PatientPlus articles are written by UK doctors and are based on research evidence, UK and European Guidelines. They are designed for health professionals to use, so you may find the language more technical than the condition leaflets.

Dysuria is the symptom of painful micturition. It is a very common presentation in primary care. Treatment depends on identifying the underlying cause. There are related articles on Lower Urinary Tract Symptoms in Men and Lower Urinary Tract Symptoms in Women.

NEW - log your activity

  • Notes Add notes to any clinical page and create a reflective diary
  • Track Automatically track and log every page you have viewed
  • Print Print and export a summary to use in your appraisal
Click to find out more »

See also the separate articles Genitourinary History and Examination (Male) and Genitourinary History and Examination (Female).


Depending on the situation, possible questions are:

  • Pain symptoms:
    • Onset and duration of dysuria.
    • Is there abdominal pain? If it is present, consider abdominal pain causes, eg appendicitis and ectopic pregnancy.
    • Radiation of pain (eg to loin or back, suggesting upper urinary tract pathology).
  • Other symptoms:
  • Medical history:
    • Possible pregnancy.
    • Past history: previous UTI, other genitourinary disease, pelvic surgery or irradiation, other general illness, medication.
    • Recent sexual history; method of contraception; bear in mind the possibility of child sexual abuse.
    • Occupation: exposure to dyes and solvents is a risk factor for bladder cancer.


May not be required for simple situations, eg if the history suggests uncomplicated lower UTI. If relevant, examine for:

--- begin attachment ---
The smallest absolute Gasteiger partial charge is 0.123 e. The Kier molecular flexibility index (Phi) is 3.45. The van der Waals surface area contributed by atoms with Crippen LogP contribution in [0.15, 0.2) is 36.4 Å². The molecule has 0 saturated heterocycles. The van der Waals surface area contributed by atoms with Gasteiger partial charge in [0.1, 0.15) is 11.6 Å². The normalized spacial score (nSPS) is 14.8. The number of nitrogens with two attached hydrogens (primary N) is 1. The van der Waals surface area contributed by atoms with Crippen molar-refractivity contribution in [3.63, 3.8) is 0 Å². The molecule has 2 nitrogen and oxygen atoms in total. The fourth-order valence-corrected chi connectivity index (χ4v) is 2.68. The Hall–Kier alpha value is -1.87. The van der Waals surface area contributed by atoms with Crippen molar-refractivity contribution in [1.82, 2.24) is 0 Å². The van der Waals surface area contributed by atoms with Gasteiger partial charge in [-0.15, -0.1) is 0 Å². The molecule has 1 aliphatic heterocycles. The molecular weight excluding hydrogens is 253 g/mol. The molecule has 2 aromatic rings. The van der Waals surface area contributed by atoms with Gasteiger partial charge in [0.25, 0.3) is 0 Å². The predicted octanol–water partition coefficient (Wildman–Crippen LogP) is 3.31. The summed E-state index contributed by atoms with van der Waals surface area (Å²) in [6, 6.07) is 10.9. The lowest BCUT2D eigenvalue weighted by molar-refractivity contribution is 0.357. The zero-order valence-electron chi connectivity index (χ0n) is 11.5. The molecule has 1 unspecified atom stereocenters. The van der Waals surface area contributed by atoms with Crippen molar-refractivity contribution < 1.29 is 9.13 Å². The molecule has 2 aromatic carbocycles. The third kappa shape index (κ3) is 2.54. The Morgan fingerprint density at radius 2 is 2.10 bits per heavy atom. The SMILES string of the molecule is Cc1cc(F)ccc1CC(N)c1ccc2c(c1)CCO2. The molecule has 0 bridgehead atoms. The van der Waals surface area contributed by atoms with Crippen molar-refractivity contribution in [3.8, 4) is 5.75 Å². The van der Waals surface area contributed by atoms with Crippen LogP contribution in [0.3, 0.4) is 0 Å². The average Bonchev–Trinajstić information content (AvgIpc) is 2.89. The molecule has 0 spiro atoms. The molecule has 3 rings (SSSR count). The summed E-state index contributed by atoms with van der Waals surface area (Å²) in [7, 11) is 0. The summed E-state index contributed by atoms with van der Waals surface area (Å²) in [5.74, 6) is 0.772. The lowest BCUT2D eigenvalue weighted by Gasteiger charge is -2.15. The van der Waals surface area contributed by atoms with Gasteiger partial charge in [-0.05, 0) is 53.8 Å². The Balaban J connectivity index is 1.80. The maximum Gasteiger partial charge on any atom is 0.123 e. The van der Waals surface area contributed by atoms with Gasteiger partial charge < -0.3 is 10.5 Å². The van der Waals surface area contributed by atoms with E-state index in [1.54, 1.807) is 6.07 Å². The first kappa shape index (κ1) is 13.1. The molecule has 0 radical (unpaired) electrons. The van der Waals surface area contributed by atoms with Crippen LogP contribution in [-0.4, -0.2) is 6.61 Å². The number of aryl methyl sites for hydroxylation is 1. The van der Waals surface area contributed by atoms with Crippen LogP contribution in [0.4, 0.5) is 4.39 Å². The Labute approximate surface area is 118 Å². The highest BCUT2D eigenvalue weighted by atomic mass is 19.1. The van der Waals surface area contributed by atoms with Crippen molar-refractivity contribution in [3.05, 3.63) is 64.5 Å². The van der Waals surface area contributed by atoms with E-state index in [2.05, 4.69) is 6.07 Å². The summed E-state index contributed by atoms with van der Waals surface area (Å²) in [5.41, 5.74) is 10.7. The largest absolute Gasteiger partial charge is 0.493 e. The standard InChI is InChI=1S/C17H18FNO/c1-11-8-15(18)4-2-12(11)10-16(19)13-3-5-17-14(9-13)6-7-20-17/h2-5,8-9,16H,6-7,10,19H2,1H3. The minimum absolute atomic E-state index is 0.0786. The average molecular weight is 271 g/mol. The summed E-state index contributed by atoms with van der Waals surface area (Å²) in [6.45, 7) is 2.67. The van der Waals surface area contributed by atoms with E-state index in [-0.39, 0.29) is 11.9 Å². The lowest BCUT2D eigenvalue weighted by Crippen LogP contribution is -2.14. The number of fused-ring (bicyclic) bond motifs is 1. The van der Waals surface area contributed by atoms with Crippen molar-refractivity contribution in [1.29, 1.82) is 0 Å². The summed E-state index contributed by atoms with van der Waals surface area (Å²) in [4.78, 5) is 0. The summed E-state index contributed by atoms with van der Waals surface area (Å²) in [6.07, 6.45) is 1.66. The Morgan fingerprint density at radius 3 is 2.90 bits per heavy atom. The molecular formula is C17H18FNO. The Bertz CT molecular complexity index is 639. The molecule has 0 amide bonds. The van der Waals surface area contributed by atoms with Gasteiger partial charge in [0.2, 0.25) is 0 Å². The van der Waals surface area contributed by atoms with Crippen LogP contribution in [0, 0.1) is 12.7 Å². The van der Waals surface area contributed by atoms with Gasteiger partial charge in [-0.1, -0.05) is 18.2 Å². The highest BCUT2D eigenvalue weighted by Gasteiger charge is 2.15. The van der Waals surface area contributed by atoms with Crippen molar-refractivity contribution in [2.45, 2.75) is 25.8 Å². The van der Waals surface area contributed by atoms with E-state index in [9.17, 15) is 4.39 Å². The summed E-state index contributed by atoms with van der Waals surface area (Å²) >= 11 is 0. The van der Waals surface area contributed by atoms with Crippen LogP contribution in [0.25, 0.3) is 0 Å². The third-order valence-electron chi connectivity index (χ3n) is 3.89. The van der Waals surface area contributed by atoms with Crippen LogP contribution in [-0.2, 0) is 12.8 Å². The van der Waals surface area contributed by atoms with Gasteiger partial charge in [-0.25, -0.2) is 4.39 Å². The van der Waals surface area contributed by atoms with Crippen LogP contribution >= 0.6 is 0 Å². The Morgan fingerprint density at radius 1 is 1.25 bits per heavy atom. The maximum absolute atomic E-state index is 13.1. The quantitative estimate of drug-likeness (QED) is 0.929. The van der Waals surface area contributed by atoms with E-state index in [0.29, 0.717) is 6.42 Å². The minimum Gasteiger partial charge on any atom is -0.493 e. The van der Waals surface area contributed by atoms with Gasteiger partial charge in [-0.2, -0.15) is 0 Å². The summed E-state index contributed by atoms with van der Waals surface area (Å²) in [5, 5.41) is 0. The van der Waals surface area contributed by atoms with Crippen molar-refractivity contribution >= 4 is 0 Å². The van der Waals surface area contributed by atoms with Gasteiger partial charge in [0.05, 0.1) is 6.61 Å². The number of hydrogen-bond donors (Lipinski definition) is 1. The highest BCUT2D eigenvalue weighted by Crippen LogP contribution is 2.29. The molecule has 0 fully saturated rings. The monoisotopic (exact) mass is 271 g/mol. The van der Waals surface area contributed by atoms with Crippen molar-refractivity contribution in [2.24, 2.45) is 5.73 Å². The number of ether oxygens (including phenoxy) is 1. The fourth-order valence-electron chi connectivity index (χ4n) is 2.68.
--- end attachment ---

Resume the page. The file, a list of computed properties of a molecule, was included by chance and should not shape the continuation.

Consider the appropriate level of investigation for the clinical picture, or whether to treat empirically. Investigations are generally required for children and men with dysuria, but not always for women (see below).

Possible investigations for dysuria

Depending on the clinical picture, these include:

  • Urine dipstick, microscopy and culture (see below).
  • Considering whether a pregnancy test is needed.
  • Investigation for sexually transmitted infection(STI) - or referral to an STI clinic.
  • Ultrasound of the urinary tract, pelvis or abdomen if there is suspicion of obstruction or masses.
  • Plain kidney, ureters and bladder (KUB) X-ray if renal tract stones are suspected.
  • Urodynamic studies.
  • Urine cytology.
  • Further tests, eg cystoscopy, require a specialist setting.

See also the separate articles Childhood Urinary Tract Infection, Urinary Tract Infection in Adults and Imaging of the Urinary Tract.

Further reading & references

  1. Kurowski K; The woman with dysuria. Am Fam Physician. 1998 May 1;57(9):2155-64, 2169-70.
  2. Roberts G, Hartlaub PP; Dysuria in men. American Family Physician, Sep 1999
  3. Urinary tract infection (lower) - men, Clinical Knowledge Summaries (January 2010)

Disclaimer: This article is for information only and should not be used for the diagnosis or treatment of medical conditions. EMIS has used all reasonable care in compiling the information but make no warranty as to its accuracy. Consult a doctor or other health care professional for diagnosis and treatment of medical conditions. For details see our conditions.

Original Author:
Dr Naomi Hartree
Current Version:
Document ID:
2081 (v21)
Last Checked:
Next Review: